Sotheby's Americana Week Auctions New York
Jan 14-24, 2022
Published: January 29, 2019
NEW YORK CITY – “Last year, a designer visited our booth and bought some things for her client. This year, the designer came back to the show and brought her client with her – and they purchased four items, including our horse weathervane,” said Ron Bassin of A Bird in Hand Antiques, speaking on his cellphone while driving to his next show. The observation by the Florham Park, N.J., dealer is emblematic of the growing stature of the Art, Design & Antiques Show at Wallace Hall on the Upper East Side. Conducted in the lower level of the Church of St Ignatius Loyola and managed by jewelry dealers Brad and Vandy Reh, the show, this year January 18-20, was in its fifth year and feeling its oats in terms of attracting both high-quality exhibitors and patrons.
Not only does the show span the spectrum of collecting categories – 33 dealers offered jewelry, Americana and folk art, fine art, American and continental furniture, books and more – it deftly balances the mix to pay attention not only to traditional Americana but also areas like American Indian ceramics and textiles, Midcentury Modern, Art Deco collectibles, silver and even clocks.
“We feel good – if not better – about the show than when we started,” said Brad Reh, who manages the three-day event with his wife, Vandy. “With a stronger gate than we had in the past, the response from the public has been great. Since there is really less happening during the [Americana] week than when we began, we’re pleased to see that our show is a growing destination for people.”
In addition to the exceptional A.J. Harris Patchen horse weathervane sold by A Bird in Hand Antiques, owners Ron and Joyce Bassin wrote up a great copper cod fish sculpture from the mid-Twentieth Century that had been found in Massachusetts. “It was a very good-looking show,” said Ron Bassin, “with a lot of quality exhibitors and buyers.”
Woodbury, Conn., dealer Gary Sergeant was participating for the second time this year, bringing with him an exceptional collection of English furniture. A notable piece was a faded walnut English highboy, circa 1730 or earlier. It featured an upper case with split drawers over graduated longer drawers set on a cabriole leg base with drawers and scalloped apron. With stylized trifid feet, the highboy was original throughout except for later brass hardware.
The dealer also featured a wonderfully naturalistic Japanese Edo period (1603-1868) root sculpture of a wading bird and displayed it on a 54½-inch-high rare carved mahogany pedestal from the Adam period and attributed to Thomas Chippendale.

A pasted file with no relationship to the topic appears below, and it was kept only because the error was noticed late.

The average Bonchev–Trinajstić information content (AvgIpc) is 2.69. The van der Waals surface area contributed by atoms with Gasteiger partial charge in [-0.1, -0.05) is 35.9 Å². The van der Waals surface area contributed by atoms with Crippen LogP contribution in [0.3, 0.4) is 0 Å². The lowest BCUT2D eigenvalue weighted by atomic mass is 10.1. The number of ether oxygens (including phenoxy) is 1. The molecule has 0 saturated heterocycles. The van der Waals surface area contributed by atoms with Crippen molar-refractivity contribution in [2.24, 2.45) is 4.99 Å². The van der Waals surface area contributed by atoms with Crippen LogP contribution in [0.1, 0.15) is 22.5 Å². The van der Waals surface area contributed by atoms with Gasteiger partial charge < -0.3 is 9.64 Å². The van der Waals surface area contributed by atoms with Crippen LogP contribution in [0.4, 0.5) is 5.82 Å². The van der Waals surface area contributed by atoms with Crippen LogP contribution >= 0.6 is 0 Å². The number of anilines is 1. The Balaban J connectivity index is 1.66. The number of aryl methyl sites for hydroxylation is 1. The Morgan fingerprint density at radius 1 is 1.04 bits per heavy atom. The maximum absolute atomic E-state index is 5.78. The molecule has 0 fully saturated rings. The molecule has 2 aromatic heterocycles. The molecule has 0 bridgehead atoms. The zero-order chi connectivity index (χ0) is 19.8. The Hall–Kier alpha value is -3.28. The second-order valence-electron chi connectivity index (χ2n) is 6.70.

Essex, Mass., dealer Andrew Spindler filled a corner niche of his booth with a Nineteenth Century George Washington cast iron stove figure, circa 1843, presiding over other items like a Nineteenth Century American book-form storage box and a pair of folk art hand crotcheted American flags from the 1940s. One of the most striking Nineteenth Century “dumb stoves,” Washington did not really have a fire in his belly. Instead, he would be connected by a stovepipe to a functioning stove on a floor below so that two rooms could be heated at once. Patented August 26, 1840, the design by Alonzo Blanchard (1799-1864) featured Washington because he was seen as a symbol of national unity. He is depicted wearing a Roman toga over Eighteenth Century clothing. A similar example sold at Skinner for nearly $10,000 in November 2018.
Bruce Emond of Village Braider Antiques, Plymouth, Mass., did not disappoint his fans, who keenly anticipate his always eclectic offerings. And there was plenty of fine art supplied by boothmate Kevin Rita of Garvey Rita Art & Antiques, Orleans, Mass. Emond reprised a monumental bas-relief sculpture of two mythical figures crafted from a single panel of wood by goldsmith, jeweler and sculptor Louis Féron (1901-1998). Next to it was another Féron sculpture, smaller but no less compelling and finely carved, depicting Adam and Eve flanking an angel. There was a small Crucifixion sculpture by the artist on another wall. Féron immigrated to Costa Rica during the Great Depression, living and working there from 1934-1945, where he ran his own workshop. He left Costa Rica for New York City in 1945, and he became an American citizen in 1951. He married the dancer Leslie Snow in 1962 and established a workshop in the Snowville, N.H. Their 36 years of marriage are chronicled in Snow’s A Voyage Remembered (2014).